Pranayama – Breathe Through the Change of Season Blues
It’s quite a common occurrence that people experience a change in their mood and behaviour with the change of the season. Whilst this has only recently been labelled as S.A.D (seasonal affective disorder) sensitivity to the change of seasons and winter blues are nothing new.
Yoga can help to alleviate these change-of-season blues through the practice of correct breathing. Yoga practice emphasises a slow, deep and full breathing pattern while in the poses which allows the body and joints to open further into postures and deepen the stretches. However, it goes further with the practice of pranayama (prana = vital life-force energy, yama = restraint or control), where a variety of breathing techniques are practiced to calm the nervous system and cleanse the body and mind enabling us to find a sense of peace within.
When did you last check how you were breathing?
Amazingly most of us are rarely conscious of our breath, with our attention frequently scattered in several different places simultaneously. The reality is that our state of mind usually dictates the quality of our breath. When we’re busy, stressed, anxious or distracted, the breath can be shallow and rapid which exacerbates the symptoms of stress, depression or tension. Fortunately, the respiratory system is the only system in the body which can run autonomously as well as consciously. And this is good news. By adopting conscious breathing it helps to remedy unhealthy shallow breathing patterns and we can induce a state of relaxation and calm the mind, simply by breathing slowly and deeply. Therefore just as the mind affects the quality of breath, when we’re consciously breathing in a slow, deep and regular rhythm we can alter our state of mind.
Whilst there are many different types of pranayama practices, the following 2 exercises are basic pranayama practices which help to change the state of mind:
Deep 3 part breathing: the foundation of all the breathing practices. The practice involves breathing fully into the lungs by inhaling in 3 parts. First exhale fully through the nose to empty the lungs of stale air. Then take a slow, deep inhalation (through the nose) by expanding the abdomen (which helps draw the diaphragm down to increase the capacity of the lungs), expanding the chest and breathing all the way up until the collar bones gently lift. For the exhalation (breathing through the nose) gently release the collar bones, the chest and finally the abdomen. Repeat for 3-5 minutes for maximum benefits. Benefits include an increase in oxygen, decrease in stress levels, cleansing and rejuvenating of the body, calming, soothing and uplifting of the mind.
Nadhi sudhi. Alternate nostril breathing.
Form the shape ‘vishnu mudra’ with the right hand. Inhale slowly and deeply using the 3 part breath through both nostrils. Closing the right nostril with the thumb exhale slowly through the left nostril. Inhale slowly through the left nostril, then block the left nostril with the ring finger. Release the thumb and exhale through the right nostril. Inhale through the right nostril, then block the right nostril and release the ring finger to exhale through the left. Maintain this pattern of exhale – inhale – switch for 10 rounds. The aim is to make the exhale twice as long as the inhale. Benefits include rebalancing of the left and right hemispheres of the brain, calming of the nervous system and the mind, improved mental focus, symptoms of stress alleviated, promotes better sleep.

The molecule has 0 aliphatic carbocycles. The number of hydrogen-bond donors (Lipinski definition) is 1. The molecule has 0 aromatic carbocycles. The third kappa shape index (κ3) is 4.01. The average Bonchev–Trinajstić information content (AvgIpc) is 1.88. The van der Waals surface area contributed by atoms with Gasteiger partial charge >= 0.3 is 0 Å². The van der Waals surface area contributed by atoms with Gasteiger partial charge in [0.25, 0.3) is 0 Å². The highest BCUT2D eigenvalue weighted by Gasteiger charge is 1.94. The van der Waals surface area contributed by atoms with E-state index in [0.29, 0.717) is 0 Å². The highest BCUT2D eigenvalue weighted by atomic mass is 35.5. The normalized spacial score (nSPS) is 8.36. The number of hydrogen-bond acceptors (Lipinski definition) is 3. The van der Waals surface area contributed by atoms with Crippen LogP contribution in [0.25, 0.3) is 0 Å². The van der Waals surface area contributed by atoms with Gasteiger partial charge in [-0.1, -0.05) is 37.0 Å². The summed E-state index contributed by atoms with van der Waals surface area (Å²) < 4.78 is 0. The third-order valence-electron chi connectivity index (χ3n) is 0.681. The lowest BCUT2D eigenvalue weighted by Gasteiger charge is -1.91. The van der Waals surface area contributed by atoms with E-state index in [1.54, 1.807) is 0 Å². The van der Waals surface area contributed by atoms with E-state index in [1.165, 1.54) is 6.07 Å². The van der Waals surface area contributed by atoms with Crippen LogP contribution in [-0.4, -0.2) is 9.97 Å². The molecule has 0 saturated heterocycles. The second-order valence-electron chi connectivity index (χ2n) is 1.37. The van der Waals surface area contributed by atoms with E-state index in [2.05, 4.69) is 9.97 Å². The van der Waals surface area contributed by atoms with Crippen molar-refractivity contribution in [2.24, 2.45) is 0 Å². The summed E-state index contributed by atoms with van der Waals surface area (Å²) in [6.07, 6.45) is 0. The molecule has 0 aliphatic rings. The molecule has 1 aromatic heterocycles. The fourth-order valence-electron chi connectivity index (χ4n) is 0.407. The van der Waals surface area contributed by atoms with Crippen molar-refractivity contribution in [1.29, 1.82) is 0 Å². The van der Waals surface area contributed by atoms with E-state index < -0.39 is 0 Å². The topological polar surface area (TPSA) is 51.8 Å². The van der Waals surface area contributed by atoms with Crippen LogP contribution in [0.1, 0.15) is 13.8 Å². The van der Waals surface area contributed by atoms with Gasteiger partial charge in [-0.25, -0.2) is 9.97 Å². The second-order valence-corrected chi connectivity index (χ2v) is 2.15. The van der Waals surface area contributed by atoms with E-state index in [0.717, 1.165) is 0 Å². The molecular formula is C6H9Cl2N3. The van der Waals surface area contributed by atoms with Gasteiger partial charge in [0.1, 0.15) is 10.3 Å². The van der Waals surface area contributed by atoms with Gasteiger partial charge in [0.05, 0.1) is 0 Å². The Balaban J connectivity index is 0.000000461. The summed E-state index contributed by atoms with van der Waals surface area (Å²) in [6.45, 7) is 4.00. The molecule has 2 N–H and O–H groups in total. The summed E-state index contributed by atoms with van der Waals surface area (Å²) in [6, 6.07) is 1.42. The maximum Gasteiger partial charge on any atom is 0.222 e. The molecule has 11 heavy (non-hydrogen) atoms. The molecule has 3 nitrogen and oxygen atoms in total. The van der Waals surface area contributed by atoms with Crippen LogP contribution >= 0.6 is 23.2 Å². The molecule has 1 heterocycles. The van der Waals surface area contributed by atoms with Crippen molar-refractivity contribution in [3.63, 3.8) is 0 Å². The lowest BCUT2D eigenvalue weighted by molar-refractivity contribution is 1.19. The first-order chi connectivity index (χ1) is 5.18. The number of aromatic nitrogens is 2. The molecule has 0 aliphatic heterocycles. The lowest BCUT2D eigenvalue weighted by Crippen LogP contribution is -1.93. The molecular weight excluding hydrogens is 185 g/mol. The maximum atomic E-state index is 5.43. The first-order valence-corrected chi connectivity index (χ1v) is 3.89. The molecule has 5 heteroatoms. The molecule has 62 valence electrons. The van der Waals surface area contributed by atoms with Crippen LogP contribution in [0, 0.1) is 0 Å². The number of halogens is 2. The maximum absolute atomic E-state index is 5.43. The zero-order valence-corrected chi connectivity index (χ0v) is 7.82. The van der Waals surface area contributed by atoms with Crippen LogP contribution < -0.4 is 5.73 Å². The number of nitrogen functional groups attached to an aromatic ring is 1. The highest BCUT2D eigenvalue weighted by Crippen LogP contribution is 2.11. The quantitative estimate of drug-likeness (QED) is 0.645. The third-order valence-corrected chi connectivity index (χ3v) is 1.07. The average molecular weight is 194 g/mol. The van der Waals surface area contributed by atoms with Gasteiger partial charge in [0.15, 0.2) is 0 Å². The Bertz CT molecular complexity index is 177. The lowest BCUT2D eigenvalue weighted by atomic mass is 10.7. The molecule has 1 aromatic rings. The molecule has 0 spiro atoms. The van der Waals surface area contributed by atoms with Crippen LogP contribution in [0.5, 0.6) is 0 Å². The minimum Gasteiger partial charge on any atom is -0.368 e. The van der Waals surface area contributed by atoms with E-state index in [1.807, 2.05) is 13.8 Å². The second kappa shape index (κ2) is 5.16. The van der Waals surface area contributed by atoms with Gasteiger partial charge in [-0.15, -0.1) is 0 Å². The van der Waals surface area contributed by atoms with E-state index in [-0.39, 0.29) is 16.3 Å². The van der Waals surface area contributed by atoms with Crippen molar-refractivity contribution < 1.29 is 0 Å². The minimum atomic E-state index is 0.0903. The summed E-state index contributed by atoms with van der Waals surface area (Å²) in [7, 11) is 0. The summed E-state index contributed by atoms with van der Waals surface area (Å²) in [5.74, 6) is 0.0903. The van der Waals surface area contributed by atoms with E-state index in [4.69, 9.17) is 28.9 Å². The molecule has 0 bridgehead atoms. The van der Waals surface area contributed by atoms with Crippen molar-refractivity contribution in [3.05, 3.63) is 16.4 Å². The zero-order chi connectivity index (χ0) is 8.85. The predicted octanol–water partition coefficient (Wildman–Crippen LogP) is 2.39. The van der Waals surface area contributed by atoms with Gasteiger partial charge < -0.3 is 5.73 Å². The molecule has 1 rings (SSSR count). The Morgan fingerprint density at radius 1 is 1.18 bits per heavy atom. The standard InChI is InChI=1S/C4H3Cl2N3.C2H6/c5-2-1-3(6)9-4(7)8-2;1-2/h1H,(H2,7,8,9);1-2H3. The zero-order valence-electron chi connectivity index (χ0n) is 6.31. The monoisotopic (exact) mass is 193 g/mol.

Awareness of the breath
If you don’t feel like trying pranayama on your own, an easy exercise you can practise by yourself is simple focus and awareness on the breath. This alone helps alleviate anxiety and improve mental clarity and concentration by helping us to stay anchored in the present moment, rather following the mind’s gymnastics of habitually jumping forward to the future or dwelling in the past. Through focus on the breath (which in itself is a form of meditation) we learn to calm and still the mind.
Start by sitting comfortably, preferably with the spine in a natural, upright position. Make sure you’re breathing through the nose. Close the eyes to help ease the distractions of the mind. Bring your awareness into the body and start to notice your inhalation. As you inhale focus your attention on the sense of expansion and stretching within the body. After several slow breaths gradually draw your in-breath downwards so that you’re breathing into the lower back and can feel the bottom ribs gently expanding. Then notice as the chest expands and the collar bones gently rise. After following the inhale for 5 or 10 breaths, now bring your awareness to the exhalation and notice the sense of release and relaxation as the breath leaves the body. Each time you exhale try to let go of any tension that you may be holding in the body or the mind. After following 5 or 10 exhales, next you can bring your awareness to the sounds of the breath, noticing the subtle difference between the sound of the inhale and the sound of the exhale. Finally, bring your awareness to the nostrils as you notice the sense of coolness on the in-breath and the feeling of warmth on the out-breath. This practice should take several minutes and the benefits should be slower breathing, a calmer mind and a sense of peace within.
There’s nothing like practising in a group so try to find a class where you can learn pranayama. Or better still come and join in a Revitalize yoga session! Everybody’s welcome. So bust those seasonal blues and breathe yourself happy!